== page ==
Cortisol is a steroid hormone that helps maintain metabolism and energises the body in response to stress. To accomplish its important work, cortisol has an impact on every system in the body. This means that adequate levels must be maintained.
Balanced Cortisol Levels
Cortisol follows a circadian rhythm in which the levels are highest in the morning and lowest in the evening, to facilitate sleep. The levels of cortisol also increase in response to stress, boosting energy for the systems critical to survival (such as the brain) while decreasing the energy available to less important systems. Low levels of cortisol are rare in children; however, insufficiency needs to be identified to prevent a health crisis.
How Cortisol Works
Cortisol helps to maintain blood pressure by either decreasing absorption of water or by promoting water retention. It plays a role in stimulating epinephrine, which in turn stimulates cardiac output. During stress, this prevents potentially serious low blood pressure. It promotes the breakdown of proteins and lipids so that they are available for energy.
Causes of Low Cortisol in Children
The adrenal glands synthesise and release cortisol, so low levels are called adrenal insufficiency. Adrenal insufficiency can be "primary," meaning that there is something wrong with the adrenal gland, or "secondary," which means that some other mechanism or disease outside the adrenal gland is causing the problem. Primary adrenal insufficiency is rare and is caused by damage to the adrenal glands due to autoimmune disease or, rarely, by congenital adrenal hyperplasia (too many cells grow, causing enlarged adrenal glands). Secondary adrenal insufficiency is more common. It is usually caused by the sudden discontinuation of corticosteroid therapy or a disorder of the pituitary, which releases hormones required to stimulate cortisol.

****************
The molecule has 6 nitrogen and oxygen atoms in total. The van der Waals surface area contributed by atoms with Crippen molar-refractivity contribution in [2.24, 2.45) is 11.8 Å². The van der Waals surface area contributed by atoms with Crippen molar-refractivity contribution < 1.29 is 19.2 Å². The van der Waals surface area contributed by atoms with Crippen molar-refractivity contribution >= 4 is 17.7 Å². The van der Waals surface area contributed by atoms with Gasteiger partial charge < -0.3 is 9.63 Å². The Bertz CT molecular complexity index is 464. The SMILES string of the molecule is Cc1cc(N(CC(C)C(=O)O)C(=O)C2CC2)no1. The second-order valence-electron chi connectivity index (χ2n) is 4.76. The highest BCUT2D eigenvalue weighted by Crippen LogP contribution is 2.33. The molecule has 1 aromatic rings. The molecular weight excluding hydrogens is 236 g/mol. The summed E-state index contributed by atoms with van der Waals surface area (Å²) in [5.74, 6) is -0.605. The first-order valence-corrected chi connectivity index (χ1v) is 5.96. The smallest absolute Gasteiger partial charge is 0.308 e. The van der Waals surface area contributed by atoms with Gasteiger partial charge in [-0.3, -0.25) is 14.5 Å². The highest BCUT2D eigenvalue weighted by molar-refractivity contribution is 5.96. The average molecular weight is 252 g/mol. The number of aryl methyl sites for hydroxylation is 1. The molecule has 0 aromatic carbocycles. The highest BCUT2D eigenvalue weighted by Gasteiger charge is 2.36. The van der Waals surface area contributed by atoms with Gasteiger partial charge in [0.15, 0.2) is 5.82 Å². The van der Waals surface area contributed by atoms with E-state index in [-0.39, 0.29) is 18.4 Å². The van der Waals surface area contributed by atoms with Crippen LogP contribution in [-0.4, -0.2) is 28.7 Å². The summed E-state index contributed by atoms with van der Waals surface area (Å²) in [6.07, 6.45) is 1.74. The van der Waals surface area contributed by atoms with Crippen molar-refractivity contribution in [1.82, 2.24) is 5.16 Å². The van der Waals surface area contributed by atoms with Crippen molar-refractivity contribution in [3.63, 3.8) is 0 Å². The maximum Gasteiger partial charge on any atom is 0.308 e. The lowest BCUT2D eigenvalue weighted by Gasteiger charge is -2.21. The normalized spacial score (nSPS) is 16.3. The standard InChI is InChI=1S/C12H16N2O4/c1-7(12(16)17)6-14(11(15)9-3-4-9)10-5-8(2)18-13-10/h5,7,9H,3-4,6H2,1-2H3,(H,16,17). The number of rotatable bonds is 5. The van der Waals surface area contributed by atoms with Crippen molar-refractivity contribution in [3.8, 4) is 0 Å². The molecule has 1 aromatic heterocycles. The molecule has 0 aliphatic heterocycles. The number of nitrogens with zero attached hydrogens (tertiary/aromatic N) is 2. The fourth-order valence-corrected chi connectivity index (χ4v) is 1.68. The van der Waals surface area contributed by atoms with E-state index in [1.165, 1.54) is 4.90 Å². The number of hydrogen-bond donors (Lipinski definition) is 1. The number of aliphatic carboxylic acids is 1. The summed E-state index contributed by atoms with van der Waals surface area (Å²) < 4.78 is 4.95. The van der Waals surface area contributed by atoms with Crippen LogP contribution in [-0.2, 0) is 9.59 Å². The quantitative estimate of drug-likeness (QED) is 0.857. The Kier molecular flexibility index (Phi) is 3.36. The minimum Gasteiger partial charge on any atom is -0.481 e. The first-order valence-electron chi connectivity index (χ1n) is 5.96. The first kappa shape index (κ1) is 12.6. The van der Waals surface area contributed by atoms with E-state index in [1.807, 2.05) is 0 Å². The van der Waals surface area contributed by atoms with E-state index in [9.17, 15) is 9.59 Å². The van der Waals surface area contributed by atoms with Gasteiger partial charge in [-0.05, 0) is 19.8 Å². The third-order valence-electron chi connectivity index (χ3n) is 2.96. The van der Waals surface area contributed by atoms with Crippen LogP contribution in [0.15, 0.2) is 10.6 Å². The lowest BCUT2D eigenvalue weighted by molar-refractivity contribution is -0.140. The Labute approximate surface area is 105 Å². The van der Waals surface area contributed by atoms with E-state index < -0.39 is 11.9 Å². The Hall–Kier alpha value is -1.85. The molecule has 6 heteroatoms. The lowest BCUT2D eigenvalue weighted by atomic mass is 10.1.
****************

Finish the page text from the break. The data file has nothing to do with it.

Symptoms of Low Cortisol Levels in Children
Symptoms of ongoing cortisol insufficiency are nonspecific: weakness, fatigue, loss of appetite, weight loss, dizziness, nausea, vomiting and muscle aches. The symptoms often mimic a gastrointestinal illness or even a psychiatric disorder as low cortisol levels can cause depression or changes in behaviour. In primary adrenal insufficiency, hyperpigmentation (a darkening of the skin especially in creases, moles, scars or black freckles) and craving for salty foods is common. If not treated, the symptoms progress to include abdominal pain, extreme weakness, low blood sugar and low blood pressure. Often triggered by physical stress, adrenal insufficiency can elevate into a health crisis -- kidney failure, shock or even death by cardiovascular collapse.
Treatment and Outcomes
Low cortisol levels can be easily treated with medication to replace the cortisol and to maintain a balance of other hormones, sodium and potassium that are affected by cortisol. It is also important to be aware of stressful events as they often trigger a depletion of cortisol. A child who has been diagnosed with low cortisol levels needs to be carefully monitored for illness, emotional stress or prolonged physical activity. Circumstances that increase the stress level, whether physical or emotional, may require higher doses of medication to maintain the proper cortisol levels. Remember that while this condition is rare in children, they are less able to monitor their body's warning signs so parents need to take an active role. Parents should be equipped to manage a potential adrenal crisis, including injections, monitoring glucose, providing snacks and ensuring their child wears a medical alert bracelet.
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